We have completed a comparative study of the three main fermentation options - without a starter; with whey; with a starter. Click here to download this fascinating report.
We also offer our commercial starters and our accumulated scientific knowledge and production expertise to other producers of raw cultured vegetables. Contact us for more information.
We are committed to running our business in an environmentally sound and sustainable manner. We make every effort to reduce the overall impact of our activities on the environment.
The traditional practice of lacto fermentation is much less demanding on the environment than other food preservation methods, which often consume large amounts of energy for pasteurization or sterilization, and can involve chemical preservatives.
Q: Why should I eat fermented vegetables when I can have fresh vegetables?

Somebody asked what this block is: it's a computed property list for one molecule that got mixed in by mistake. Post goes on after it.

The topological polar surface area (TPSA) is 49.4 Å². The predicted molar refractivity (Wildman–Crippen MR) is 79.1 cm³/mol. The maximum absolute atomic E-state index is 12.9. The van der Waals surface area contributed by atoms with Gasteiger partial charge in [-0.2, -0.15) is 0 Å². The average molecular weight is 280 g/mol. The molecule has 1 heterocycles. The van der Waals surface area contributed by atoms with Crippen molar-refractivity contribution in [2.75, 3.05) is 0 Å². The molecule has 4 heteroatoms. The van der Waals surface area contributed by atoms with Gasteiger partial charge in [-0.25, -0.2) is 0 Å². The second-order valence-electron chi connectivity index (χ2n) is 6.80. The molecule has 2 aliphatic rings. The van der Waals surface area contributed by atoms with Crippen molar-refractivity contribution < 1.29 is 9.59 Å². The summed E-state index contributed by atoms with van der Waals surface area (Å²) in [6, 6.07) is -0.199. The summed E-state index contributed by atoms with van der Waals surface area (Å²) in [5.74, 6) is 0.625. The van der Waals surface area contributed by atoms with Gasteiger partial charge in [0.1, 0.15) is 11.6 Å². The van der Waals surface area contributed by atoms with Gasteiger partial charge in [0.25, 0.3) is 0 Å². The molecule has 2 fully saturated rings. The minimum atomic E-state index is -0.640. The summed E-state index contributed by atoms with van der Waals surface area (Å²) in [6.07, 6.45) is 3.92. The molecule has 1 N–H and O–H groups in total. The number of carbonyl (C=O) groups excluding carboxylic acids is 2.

A: Because fermented vegetables are somewhat "predigested", and contain a lot of enzymes, they will be easier to digest and your body will have an easier time assimilating all the nutrients the vegetables contain. They will also help you digest and assimilate the other foods you eat.
A: Yes, certainly. Spontaneous fermentation, i.e. fermentation with only those micro-organisms naturally present on the vegetables, is traditional but can produce variable results. In addition, when vegetables are allowed to ferment with only naturally-occurring micro-organisms, there will be wide fluctuations in taste and/or conservation since there is no way to tell which bacteria or yeast will prevail over the others. A controlled fermentation process using an appropriate starter culture is therefore recommended. Inoculating the vegetables with our starter culture makes it possible to decrease the pH to a safe level in less than 24 hours, hereby ensuring the rapid destruction of harmful micro-organisms. This is not possible with spontaneous fermentation. Caldwell Starter Culture is formulated specifically for fermenting vegetables.